Do a complete demo
The demonstration will be able to teach volumes to the children, way more than any discussion can. With a demonstration, you not only show them how it’s done, you also show them that you are well capable of doing what you are teaching them. Seeing the actions in real time will also eliminate the need for them to ask questions should their turn for trying it comes since they will be able to present their questions as you do your demo.
Track for feedback
Kids can get opinionated about things that they like. Strike their fancy even further by getting feedback from them from time to time. Also, ask them and encourage them to ask their questions to you. Removing their inhibitions will help you teach them more concepts than when you are dealing with an uptight bunch,
Entertain all questions and give ample time to answering each question.
Kids can get easily discouraged. So make sure that you are able to reserve judgment and entertain questions, no matter how “stupid” or minor they may seem to you. Remember, you are dealing with children here. If at all possible, have an assistant teacher who is also a kid to help you gain a better perspective of teaching composting to children.
Discuss benefits at the outset so they will know what composting is really for.
If the children are oriented from the outset that what they are doing has great significance, they are more likely to cooperate and do the tasks cheerfully. Ensure that you are fully able to help them understand how composting helps the environment and how it will make a positive difference to a majority of people.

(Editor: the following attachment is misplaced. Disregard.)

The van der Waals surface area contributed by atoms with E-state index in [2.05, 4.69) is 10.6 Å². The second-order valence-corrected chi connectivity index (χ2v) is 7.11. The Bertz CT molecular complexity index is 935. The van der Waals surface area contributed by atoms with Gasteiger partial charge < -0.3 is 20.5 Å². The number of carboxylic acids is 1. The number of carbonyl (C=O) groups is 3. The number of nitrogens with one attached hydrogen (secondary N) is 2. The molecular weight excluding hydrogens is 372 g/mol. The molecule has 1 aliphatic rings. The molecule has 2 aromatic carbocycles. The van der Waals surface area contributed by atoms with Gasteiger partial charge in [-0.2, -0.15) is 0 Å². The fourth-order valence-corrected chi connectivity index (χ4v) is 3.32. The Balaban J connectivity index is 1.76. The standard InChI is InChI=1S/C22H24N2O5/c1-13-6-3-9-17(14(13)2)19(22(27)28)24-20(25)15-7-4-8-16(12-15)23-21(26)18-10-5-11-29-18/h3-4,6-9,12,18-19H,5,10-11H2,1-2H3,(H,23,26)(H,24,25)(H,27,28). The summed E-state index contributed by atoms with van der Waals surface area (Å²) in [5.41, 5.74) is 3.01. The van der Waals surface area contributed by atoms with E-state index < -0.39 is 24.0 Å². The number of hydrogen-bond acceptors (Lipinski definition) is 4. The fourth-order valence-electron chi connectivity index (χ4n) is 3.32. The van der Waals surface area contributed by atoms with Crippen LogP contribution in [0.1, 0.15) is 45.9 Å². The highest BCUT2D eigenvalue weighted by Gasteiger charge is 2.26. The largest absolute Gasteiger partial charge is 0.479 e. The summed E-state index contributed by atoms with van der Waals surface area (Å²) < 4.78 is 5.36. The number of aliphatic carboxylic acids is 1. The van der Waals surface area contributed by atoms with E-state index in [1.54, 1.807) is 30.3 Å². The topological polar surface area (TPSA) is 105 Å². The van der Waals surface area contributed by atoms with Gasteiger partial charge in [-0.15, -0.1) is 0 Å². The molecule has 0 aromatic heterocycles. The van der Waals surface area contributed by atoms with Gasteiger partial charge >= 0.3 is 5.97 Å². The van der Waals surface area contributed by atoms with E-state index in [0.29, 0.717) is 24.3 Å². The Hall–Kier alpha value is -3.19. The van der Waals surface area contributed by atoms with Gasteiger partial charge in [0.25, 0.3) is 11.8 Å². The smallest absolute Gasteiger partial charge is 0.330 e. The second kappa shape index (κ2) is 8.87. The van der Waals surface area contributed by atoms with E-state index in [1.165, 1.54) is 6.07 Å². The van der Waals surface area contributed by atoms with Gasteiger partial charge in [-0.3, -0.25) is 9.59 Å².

Let them do it, and refuse to interfere if possible.
The main purpose for educating them on composting is to have them equipped with the skills they need to be able to do composting themselves. So, seeing them do the composting, even on a small pit for beginners, may help you see where potential problems may lie. You can also easily praise them and correct them as necessary.
In any case, encourage them for every form of progress made, no matter how small it is, so as to help build their confidence. I can’t think of a better way to cap our composting series off by encouraging you to share this knowledge with children.
I hope you enjoyed our series on composting. For future reference, here is the complete list of all articles from the series: